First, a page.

Islam as practiced by peaceful, secular-minded Muslims is still Islam. It is not blameless or benign because it creates a cultural context that allows more extreme versions of Islamic doctrine to flourish uncontested. It is also noteworthy that Islam as it is currently practiced in certain places is far less tolerant of criticism than American Christianity. There are probably millions of Muslims who would disavow the actions and beliefs of the Taliban and Hamas, were they not afraid of the repercussions. And just like with Christianity, Muslim fundamentalists are correct in their claim that theirs is the most faithful practice of the tenets of their faith. It is the moderates who are perverting and watering down God’s word to make it more compatible with the secular values they already possess. Thus, Islam as a cultural context offers the most protection to the most extreme Muslim factions. It is hard to use a religious rationale to criticize those who are the most faithful to their religion.

    The flip side to all of this is that it is probably easier to fight fundamentalism from within a faith than from without, but Islam is somewhat innoculated against this, being that its fundamentalists are known to use violence to settle their religious disputes. Unless a perspective is believed by a clear, outspoken majority, its advocates are literally putting their lives on the line.

    So, while Islamists may be the biggest threat, their existence and perspectives are given “cover” by all Muslims, even those who are outspoken against extremism. This culture war may be fought in the political realm in some countries, but it is religion that is the root problem. Without religion (and more generally, dogma) as a cultural norm, those who uncritically accept ridiculous beliefs would be in a tiny minority and certainly would have a hard time gaining political traction.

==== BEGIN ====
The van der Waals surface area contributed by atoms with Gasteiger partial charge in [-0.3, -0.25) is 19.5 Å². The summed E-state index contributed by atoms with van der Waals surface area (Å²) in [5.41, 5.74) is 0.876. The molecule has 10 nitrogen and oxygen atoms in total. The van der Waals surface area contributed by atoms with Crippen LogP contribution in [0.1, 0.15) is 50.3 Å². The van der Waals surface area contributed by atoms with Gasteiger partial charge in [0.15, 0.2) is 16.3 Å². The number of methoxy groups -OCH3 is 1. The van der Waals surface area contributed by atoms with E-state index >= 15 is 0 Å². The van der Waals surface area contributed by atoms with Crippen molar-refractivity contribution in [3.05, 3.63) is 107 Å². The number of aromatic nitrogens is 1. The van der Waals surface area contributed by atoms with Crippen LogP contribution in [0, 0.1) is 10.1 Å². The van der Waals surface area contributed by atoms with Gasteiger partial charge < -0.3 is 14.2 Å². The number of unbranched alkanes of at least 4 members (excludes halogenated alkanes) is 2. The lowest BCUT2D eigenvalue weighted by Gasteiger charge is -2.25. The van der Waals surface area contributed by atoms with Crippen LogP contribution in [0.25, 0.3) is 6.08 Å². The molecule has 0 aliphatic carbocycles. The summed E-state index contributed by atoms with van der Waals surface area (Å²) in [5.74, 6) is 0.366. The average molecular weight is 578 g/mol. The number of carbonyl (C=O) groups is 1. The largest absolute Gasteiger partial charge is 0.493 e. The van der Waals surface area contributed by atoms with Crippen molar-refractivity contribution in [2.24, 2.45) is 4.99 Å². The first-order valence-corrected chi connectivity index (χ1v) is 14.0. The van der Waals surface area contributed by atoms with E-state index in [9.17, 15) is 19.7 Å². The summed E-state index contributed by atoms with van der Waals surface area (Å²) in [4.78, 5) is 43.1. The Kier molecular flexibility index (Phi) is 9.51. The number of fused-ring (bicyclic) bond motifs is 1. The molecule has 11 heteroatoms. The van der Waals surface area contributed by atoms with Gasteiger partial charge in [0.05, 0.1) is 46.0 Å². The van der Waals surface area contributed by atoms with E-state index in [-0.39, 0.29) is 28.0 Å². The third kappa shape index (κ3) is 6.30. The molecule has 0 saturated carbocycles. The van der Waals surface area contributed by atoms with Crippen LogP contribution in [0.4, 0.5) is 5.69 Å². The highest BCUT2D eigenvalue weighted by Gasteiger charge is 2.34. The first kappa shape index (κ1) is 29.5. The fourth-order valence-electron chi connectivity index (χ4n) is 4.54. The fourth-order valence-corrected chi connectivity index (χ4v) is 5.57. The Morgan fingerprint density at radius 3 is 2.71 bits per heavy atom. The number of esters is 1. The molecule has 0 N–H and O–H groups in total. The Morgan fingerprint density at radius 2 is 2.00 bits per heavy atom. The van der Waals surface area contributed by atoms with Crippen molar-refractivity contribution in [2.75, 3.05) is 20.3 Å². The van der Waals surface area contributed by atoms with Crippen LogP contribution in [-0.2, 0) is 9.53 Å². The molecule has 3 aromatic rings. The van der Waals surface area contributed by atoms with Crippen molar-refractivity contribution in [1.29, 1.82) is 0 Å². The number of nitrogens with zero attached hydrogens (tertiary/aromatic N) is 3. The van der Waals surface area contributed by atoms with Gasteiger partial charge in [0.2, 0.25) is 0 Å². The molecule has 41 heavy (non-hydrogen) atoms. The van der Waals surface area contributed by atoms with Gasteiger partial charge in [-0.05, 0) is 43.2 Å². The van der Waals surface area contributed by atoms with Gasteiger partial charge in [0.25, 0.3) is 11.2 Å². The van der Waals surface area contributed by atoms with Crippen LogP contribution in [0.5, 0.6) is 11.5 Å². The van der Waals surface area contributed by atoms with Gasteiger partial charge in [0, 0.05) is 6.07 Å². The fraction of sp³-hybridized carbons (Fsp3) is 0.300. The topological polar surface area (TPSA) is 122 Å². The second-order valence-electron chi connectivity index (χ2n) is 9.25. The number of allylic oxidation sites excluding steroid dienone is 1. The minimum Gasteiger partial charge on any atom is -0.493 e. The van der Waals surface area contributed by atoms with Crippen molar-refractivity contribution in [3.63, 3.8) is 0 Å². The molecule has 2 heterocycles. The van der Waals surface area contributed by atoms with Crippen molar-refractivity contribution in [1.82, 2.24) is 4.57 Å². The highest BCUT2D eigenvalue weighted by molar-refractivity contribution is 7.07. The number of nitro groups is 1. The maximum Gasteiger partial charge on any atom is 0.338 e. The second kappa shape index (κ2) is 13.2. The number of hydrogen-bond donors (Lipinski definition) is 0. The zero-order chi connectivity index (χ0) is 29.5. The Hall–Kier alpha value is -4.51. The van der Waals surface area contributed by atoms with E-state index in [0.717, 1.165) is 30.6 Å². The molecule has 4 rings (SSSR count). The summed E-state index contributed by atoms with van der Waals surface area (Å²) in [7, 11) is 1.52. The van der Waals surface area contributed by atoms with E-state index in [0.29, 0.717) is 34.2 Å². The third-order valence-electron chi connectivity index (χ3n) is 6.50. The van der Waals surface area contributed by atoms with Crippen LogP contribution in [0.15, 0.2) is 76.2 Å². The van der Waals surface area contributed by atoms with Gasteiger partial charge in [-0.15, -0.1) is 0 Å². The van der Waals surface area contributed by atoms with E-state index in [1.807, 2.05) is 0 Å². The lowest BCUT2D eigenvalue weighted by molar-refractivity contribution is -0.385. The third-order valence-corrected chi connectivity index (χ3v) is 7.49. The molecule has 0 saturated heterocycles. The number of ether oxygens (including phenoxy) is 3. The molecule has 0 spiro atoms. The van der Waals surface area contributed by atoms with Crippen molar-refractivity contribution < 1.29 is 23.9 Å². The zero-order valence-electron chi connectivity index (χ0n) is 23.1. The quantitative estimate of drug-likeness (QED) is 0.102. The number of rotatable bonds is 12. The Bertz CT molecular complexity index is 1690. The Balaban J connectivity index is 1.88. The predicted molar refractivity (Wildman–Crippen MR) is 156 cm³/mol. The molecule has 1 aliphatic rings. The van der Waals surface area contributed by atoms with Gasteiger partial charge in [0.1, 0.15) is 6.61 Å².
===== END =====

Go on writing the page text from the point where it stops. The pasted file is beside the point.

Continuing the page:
6. Michael R says

    This is a bad case of motivated reasoning. Maryam is intelligent, and yet no intelligent person could equate the doctrine of Islam with Christianity. No intelligent person could equate the life of Muhammad with Jesus or the Buddha. It defies all logic. Hence Maryam has a motive other than the honest pursuit of truth. That motive is probably found in her background, coming from a Muslim country.

    Maryam’s problem is that if we identify Islamic doctrine as the main problem then the policies that flow from that realisation will no doubt include stopping all Muslim immigration e.g. you can see this with Geert Wilders. Maryam, being from Muslim background, presumably does not want the whole Muslim community to be lumped into this problem. So she tries to create this bizarre distinction between Islam and Islamism. No logic could make this distinction, only an alterior motive could do that.

    Danish researcher: Islam is the most violent religion
    http://www.jihadwatch.org/2013/05/danish-researcher-islam-is-the-most-violent-religion.html

    “The religious texts of Islam call upon its followers to commit acts of terror and violence to a much higher degree than any other religion, concludes Tina Magaard, who graduated from the Sorbonne in Paris as a PhD in Textual Analysis and Intercultural Communication, after a three-year research project that compared the basic texts from 10 religions.”

    When an apple falls from a tree, we know gravity caused it. When Muslims go bad, we know Islamic doctrine, and the example of Muhammad, caused it (albeit Western foreign policy is also a factor). To ignore doctrine and focus only on groups who take it seriously is no permanent solution. Rather it guarantees a permanent threat to the Western world because it fails to deal with root causes.

  7. thetruth says

    Who to blame?

    1) 9/11 conspirators to legitimize illegal occupation of Palestine land?